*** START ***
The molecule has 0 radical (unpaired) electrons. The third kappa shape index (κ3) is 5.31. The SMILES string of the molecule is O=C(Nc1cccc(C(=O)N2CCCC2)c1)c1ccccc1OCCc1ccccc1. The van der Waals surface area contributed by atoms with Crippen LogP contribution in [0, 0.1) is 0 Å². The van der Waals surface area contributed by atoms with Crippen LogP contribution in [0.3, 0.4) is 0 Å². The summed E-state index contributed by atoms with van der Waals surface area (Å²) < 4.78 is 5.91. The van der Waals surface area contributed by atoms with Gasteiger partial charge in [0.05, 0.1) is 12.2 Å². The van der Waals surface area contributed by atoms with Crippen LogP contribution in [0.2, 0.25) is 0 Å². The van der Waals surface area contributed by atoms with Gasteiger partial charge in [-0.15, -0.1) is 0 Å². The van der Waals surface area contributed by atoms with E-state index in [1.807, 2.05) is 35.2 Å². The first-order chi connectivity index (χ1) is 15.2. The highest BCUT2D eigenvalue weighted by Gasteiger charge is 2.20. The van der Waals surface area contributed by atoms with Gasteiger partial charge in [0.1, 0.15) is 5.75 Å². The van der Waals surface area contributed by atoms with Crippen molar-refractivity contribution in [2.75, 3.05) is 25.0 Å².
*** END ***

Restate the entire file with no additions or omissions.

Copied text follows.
The molecule has 0 radical (unpaired) electrons. The third kappa shape index (κ3) is 5.31. The SMILES string of the molecule is O=C(Nc1cccc(C(=O)N2CCCC2)c1)c1ccccc1OCCc1ccccc1. The van der Waals surface area contributed by atoms with Crippen LogP contribution in [0, 0.1) is 0 Å². The van der Waals surface area contributed by atoms with Crippen LogP contribution in [0.3, 0.4) is 0 Å². The summed E-state index contributed by atoms with van der Waals surface area (Å²) < 4.78 is 5.91. The van der Waals surface area contributed by atoms with Gasteiger partial charge in [0.05, 0.1) is 12.2 Å². The van der Waals surface area contributed by atoms with Crippen LogP contribution in [0.2, 0.25) is 0 Å². The van der Waals surface area contributed by atoms with Gasteiger partial charge in [-0.15, -0.1) is 0 Å². The van der Waals surface area contributed by atoms with E-state index in [1.807, 2.05) is 35.2 Å². The first-order chi connectivity index (χ1) is 15.2. The highest BCUT2D eigenvalue weighted by Gasteiger charge is 2.20. The van der Waals surface area contributed by atoms with Gasteiger partial charge in [0.1, 0.15) is 5.75 Å². The van der Waals surface area contributed by atoms with Crippen molar-refractivity contribution in [2.75, 3.05) is 25.0 Å².